poland cont2
Poland Cont…
  • Jaruzelski (Polish leader) imposes control
  • Allows media and religious freedom as long as distanced from Solidarity
  • Weakness of economy difficult to address
    • “Fondest dream is of a roll of toilet paper”
  • Solidarity legalized and invited to government meetings in Feb 1989
  • Sweep elections
east germany berlin wall
East Germany – Berlin Wall
  • GDR loyal hardliners, Stasi feared
  • “Ostpolitik” built a bridge between east and west
  • Open borders in Hungary and Czechoslovakia lead to alarming exodus to west
  • Dissent and protests abound
  • Travel laws relaxed, wall opens Nov 9, 1989
czechoslovakia velvet revolution
Czechoslovakia – Velvet Revolution
  • Resisted de-Stalinization
  • Economic decline in 1950s lead to reforms
  • Dubcek as leader: “Socialism with a human face”
    • Open debate, relax censorship and travel rules, greater autonomy for Slovakia
  • Reforms concern hardliners
czechoslovakia
Czechoslovakia
  • Students get involved, start non-communist parties
  • Leader Vaclav Havel, writer and dissident
  • Genuine democracy seems attainable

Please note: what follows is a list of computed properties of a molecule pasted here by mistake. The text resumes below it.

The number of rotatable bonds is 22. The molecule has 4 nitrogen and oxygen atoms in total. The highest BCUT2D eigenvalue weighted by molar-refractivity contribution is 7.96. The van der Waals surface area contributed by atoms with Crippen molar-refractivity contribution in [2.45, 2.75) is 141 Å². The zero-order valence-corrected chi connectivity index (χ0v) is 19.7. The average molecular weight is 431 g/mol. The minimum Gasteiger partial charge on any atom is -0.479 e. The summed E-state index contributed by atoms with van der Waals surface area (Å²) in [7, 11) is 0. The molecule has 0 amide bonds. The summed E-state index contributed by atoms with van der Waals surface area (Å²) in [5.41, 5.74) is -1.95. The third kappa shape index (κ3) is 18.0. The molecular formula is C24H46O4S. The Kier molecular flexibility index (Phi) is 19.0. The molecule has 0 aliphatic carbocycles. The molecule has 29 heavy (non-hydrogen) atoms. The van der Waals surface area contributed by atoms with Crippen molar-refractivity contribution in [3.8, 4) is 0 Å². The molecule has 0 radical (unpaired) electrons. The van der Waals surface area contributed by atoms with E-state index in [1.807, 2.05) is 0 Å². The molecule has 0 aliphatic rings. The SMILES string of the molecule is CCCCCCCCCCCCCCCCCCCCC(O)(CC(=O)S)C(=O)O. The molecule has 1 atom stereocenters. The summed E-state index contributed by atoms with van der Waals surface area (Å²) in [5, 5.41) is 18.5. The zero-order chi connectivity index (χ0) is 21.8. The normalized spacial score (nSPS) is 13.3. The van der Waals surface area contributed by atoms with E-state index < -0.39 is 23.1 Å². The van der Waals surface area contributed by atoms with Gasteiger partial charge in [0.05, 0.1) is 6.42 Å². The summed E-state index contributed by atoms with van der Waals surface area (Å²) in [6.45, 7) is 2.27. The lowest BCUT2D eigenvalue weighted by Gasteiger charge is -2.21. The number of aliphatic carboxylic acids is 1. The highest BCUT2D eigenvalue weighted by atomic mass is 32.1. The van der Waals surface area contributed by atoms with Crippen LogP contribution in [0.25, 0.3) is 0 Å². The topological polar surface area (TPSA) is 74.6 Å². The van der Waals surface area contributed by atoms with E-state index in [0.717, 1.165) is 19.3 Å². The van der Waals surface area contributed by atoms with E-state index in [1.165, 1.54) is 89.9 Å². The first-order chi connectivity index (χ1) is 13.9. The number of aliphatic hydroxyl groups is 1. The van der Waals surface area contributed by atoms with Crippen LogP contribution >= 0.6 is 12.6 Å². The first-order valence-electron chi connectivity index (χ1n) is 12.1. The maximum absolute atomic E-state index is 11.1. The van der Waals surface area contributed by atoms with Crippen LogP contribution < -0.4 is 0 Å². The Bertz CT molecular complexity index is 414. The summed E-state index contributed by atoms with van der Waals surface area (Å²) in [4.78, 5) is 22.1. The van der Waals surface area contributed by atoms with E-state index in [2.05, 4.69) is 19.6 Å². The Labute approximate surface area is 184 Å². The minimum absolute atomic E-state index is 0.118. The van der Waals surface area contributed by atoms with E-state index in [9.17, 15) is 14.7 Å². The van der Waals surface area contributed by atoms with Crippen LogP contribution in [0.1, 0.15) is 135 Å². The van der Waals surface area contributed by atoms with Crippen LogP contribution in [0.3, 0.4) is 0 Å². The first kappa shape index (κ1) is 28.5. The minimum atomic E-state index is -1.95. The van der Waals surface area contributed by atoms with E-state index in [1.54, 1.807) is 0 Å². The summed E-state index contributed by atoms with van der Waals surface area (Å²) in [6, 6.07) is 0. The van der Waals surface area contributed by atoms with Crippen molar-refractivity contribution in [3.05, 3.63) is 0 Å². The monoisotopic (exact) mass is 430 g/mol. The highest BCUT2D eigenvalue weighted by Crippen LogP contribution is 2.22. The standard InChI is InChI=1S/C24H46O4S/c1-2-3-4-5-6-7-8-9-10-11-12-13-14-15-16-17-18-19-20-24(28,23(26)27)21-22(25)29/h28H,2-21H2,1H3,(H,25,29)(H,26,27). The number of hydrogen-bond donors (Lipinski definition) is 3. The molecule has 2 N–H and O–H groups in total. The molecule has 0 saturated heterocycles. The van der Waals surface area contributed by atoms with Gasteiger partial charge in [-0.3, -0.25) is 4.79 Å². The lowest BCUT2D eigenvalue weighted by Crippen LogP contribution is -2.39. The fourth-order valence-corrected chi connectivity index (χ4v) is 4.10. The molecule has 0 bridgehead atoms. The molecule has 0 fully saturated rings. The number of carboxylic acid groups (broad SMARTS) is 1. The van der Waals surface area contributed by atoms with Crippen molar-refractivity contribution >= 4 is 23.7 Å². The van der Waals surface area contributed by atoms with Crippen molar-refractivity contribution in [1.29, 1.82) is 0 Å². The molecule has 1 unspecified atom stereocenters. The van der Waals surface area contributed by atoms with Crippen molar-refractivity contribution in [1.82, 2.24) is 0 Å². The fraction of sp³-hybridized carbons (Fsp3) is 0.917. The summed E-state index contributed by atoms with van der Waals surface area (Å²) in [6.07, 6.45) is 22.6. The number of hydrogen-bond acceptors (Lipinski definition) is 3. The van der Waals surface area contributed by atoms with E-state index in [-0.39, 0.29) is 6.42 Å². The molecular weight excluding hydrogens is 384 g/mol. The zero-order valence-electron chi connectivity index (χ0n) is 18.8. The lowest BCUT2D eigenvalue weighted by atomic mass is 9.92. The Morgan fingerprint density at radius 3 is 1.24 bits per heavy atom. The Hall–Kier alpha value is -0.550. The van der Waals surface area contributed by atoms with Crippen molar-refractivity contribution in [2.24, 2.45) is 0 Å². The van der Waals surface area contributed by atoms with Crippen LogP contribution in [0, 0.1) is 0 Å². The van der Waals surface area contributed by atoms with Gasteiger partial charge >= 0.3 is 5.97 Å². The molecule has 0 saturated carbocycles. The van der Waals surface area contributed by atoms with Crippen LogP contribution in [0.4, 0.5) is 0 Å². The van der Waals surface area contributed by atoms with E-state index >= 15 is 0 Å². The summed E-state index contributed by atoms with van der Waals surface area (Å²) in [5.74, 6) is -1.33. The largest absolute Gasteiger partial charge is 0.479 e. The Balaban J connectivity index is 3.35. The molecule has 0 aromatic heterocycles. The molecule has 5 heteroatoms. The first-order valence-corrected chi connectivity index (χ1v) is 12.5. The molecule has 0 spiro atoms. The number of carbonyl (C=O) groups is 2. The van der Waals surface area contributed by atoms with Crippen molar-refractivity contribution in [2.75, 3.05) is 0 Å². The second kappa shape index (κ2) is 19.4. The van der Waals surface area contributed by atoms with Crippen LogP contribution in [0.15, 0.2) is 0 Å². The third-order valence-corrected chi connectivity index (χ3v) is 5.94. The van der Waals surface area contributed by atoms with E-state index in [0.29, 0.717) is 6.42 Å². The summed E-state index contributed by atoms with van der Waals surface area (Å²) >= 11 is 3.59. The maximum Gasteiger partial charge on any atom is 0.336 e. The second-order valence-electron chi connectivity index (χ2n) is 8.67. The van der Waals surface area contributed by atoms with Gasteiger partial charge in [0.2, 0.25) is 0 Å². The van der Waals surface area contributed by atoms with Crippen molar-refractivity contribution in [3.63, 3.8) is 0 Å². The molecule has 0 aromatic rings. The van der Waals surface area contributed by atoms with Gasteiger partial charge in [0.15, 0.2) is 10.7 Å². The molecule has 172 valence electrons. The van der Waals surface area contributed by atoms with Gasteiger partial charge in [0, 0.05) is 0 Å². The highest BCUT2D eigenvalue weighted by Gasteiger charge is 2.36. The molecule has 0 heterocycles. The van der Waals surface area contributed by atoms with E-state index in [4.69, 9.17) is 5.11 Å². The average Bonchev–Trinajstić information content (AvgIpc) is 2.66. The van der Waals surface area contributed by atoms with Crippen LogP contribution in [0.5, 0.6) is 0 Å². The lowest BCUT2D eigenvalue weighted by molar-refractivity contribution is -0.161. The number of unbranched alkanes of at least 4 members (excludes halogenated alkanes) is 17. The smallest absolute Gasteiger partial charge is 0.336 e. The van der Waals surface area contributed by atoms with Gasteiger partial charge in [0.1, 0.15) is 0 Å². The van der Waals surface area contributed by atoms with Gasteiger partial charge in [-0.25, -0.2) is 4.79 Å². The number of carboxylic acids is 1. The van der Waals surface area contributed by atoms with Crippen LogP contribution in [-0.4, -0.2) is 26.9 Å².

• Neighboring regimes get concerned by reforms
  • Hardliners appeal to Moscow
prague spring 1968
Prague Spring 1968
  • Warsaw Pact forces invade in August
  • First exercise of “Brezhnev Doctrine”
  • Likened to Nazi invasion in 1939
  • Disillusioning to students and leaders
  • Confusion as to who was ‘helping’ who
  • Dubcek forced to capitulate at gunpoint in Moscow
normalization
“Normalization”
  • Gustav Husak hardliner
  • Purge party of reformers, censorship restored, etc
  • Roll-back of reforms
  • State provided basic standard of living, better than most Soviet bloc states
  • Charter 77 issued as opposition, gained global publicity
czechoslovakia 1981 1989
Czechoslovakia 1981-1989
  • Perestroika and Glasnost exciting ideas in Prague
  • Even more exciting: rejection of Brezhnev Doctrine
  • Dissidents cautious…
  • Economic decline leads to greater dissent
  • Opportunities for young limited
velvet revolution 1989
Velvet Revolution 1989
  • Opposition coming from environmental groups, political groups, rock and roll, etc
  • Religious freedom demands growing (like Poland)
  • May: borders open, June: Solidarity wins, Nov. 9: Berlin Wall down
  • Nov 17 commemoration turns into anti-government riot
velvet revolution cont
Velvet Revolution cont…
  • Riot dealt with violently, leading to more protest and outrage
  • Civic Forum created by Havel to articulate demands
  • Communist party can’t hold on – no new ideas
  • Police and military can’t be relied on to crackdown
  • President resigns, Dubcek and Havel appear triumphant
  • Havel new president by the end of 1989
issues for post soviet control
Issues for post-Soviet control
  • Lack of democratic traditions
    • United by opposition, now what do we want?
  • Remnants of old regime
    • Old party admins needed to create structure
  • Economic disasters
    • Harsh realities of global markets and capitalism
  • Socio-cultural
    • Economic crisis, fear and nationalism